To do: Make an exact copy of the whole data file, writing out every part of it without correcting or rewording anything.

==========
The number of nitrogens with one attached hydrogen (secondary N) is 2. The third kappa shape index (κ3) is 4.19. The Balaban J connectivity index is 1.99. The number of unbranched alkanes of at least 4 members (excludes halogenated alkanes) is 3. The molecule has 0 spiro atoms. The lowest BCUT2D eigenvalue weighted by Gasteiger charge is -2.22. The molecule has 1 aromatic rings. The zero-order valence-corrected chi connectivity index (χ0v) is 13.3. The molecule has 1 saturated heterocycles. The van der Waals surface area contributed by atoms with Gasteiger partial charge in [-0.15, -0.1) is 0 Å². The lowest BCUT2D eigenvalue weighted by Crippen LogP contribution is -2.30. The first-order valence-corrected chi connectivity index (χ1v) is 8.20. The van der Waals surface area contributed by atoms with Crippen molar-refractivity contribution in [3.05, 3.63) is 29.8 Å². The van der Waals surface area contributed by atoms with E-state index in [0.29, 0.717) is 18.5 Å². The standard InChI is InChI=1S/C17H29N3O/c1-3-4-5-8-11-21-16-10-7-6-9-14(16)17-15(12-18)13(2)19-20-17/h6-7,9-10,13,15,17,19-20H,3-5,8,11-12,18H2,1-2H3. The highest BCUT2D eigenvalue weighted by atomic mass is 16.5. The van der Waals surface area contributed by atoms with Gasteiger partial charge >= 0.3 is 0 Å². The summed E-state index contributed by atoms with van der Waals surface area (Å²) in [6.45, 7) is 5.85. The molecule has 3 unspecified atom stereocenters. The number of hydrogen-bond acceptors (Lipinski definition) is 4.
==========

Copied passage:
The number of nitrogens with one attached hydrogen (secondary N) is 2. The third kappa shape index (κ3) is 4.19. The Balaban J connectivity index is 1.99. The number of unbranched alkanes of at least 4 members (excludes halogenated alkanes) is 3. The molecule has 0 spiro atoms. The lowest BCUT2D eigenvalue weighted by Gasteiger charge is -2.22. The molecule has 1 aromatic rings. The zero-order valence-corrected chi connectivity index (χ0v) is 13.3. The molecule has 1 saturated heterocycles. The van der Waals surface area contributed by atoms with Gasteiger partial charge in [-0.15, -0.1) is 0 Å². The lowest BCUT2D eigenvalue weighted by Crippen LogP contribution is -2.30. The first-order valence-corrected chi connectivity index (χ1v) is 8.20. The van der Waals surface area contributed by atoms with Crippen molar-refractivity contribution in [3.05, 3.63) is 29.8 Å². The van der Waals surface area contributed by atoms with E-state index in [0.29, 0.717) is 18.5 Å². The standard InChI is InChI=1S/C17H29N3O/c1-3-4-5-8-11-21-16-10-7-6-9-14(16)17-15(12-18)13(2)19-20-17/h6-7,9-10,13,15,17,19-20H,3-5,8,11-12,18H2,1-2H3. The highest BCUT2D eigenvalue weighted by atomic mass is 16.5. The van der Waals surface area contributed by atoms with Gasteiger partial charge >= 0.3 is 0 Å². The summed E-state index contributed by atoms with van der Waals surface area (Å²) in [6.45, 7) is 5.85. The molecule has 3 unspecified atom stereocenters. The number of hydrogen-bond acceptors (Lipinski definition) is 4.